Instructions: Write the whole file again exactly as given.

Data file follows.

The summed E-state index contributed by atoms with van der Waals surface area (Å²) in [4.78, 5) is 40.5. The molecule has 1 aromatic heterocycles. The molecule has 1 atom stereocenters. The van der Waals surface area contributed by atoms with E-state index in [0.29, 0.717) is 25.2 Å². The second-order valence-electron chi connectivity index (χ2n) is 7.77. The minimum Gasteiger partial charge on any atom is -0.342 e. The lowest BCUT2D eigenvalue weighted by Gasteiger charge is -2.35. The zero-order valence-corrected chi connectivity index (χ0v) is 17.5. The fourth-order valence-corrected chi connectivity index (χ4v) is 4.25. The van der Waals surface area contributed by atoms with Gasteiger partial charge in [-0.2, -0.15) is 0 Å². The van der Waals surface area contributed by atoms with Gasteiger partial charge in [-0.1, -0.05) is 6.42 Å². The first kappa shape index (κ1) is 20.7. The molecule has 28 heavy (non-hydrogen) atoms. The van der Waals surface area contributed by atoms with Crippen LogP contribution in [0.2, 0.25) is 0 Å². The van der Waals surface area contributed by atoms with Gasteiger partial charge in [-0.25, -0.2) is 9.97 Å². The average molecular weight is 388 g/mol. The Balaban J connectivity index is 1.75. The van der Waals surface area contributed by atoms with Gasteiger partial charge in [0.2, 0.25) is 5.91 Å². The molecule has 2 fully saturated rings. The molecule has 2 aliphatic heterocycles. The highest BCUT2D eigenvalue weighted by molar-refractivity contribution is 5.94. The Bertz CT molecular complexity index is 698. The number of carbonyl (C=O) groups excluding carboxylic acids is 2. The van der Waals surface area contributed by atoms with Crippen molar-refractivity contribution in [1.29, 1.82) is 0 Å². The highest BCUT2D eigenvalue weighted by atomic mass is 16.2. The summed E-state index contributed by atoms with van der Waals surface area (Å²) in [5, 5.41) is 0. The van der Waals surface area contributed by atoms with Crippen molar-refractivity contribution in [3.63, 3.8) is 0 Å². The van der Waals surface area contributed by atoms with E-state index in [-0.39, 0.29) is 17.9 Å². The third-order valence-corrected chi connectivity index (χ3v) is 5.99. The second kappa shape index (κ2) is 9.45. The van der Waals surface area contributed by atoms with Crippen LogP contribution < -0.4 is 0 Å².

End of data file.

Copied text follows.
The summed E-state index contributed by atoms with van der Waals surface area (Å²) in [4.78, 5) is 40.5. The molecule has 1 aromatic heterocycles. The molecule has 1 atom stereocenters. The van der Waals surface area contributed by atoms with E-state index in [0.29, 0.717) is 25.2 Å². The second-order valence-electron chi connectivity index (χ2n) is 7.77. The minimum Gasteiger partial charge on any atom is -0.342 e. The lowest BCUT2D eigenvalue weighted by Gasteiger charge is -2.35. The zero-order valence-corrected chi connectivity index (χ0v) is 17.5. The fourth-order valence-corrected chi connectivity index (χ4v) is 4.25. The van der Waals surface area contributed by atoms with Gasteiger partial charge in [-0.2, -0.15) is 0 Å². The van der Waals surface area contributed by atoms with Gasteiger partial charge in [-0.1, -0.05) is 6.42 Å². The first kappa shape index (κ1) is 20.7. The molecule has 28 heavy (non-hydrogen) atoms. The van der Waals surface area contributed by atoms with Crippen LogP contribution in [0.2, 0.25) is 0 Å². The van der Waals surface area contributed by atoms with Gasteiger partial charge in [-0.25, -0.2) is 9.97 Å². The average molecular weight is 388 g/mol. The Balaban J connectivity index is 1.75. The van der Waals surface area contributed by atoms with Gasteiger partial charge in [0.2, 0.25) is 5.91 Å². The molecule has 2 fully saturated rings. The molecule has 2 aliphatic heterocycles. The highest BCUT2D eigenvalue weighted by molar-refractivity contribution is 5.94. The Bertz CT molecular complexity index is 698. The number of carbonyl (C=O) groups excluding carboxylic acids is 2. The van der Waals surface area contributed by atoms with Crippen molar-refractivity contribution in [1.29, 1.82) is 0 Å². The highest BCUT2D eigenvalue weighted by atomic mass is 16.2. The summed E-state index contributed by atoms with van der Waals surface area (Å²) in [5, 5.41) is 0. The van der Waals surface area contributed by atoms with Crippen molar-refractivity contribution in [3.63, 3.8) is 0 Å². The van der Waals surface area contributed by atoms with E-state index in [-0.39, 0.29) is 17.9 Å². The third-order valence-corrected chi connectivity index (χ3v) is 5.99. The second kappa shape index (κ2) is 9.45. The van der Waals surface area contributed by atoms with Crippen LogP contribution < -0.4 is 0 Å².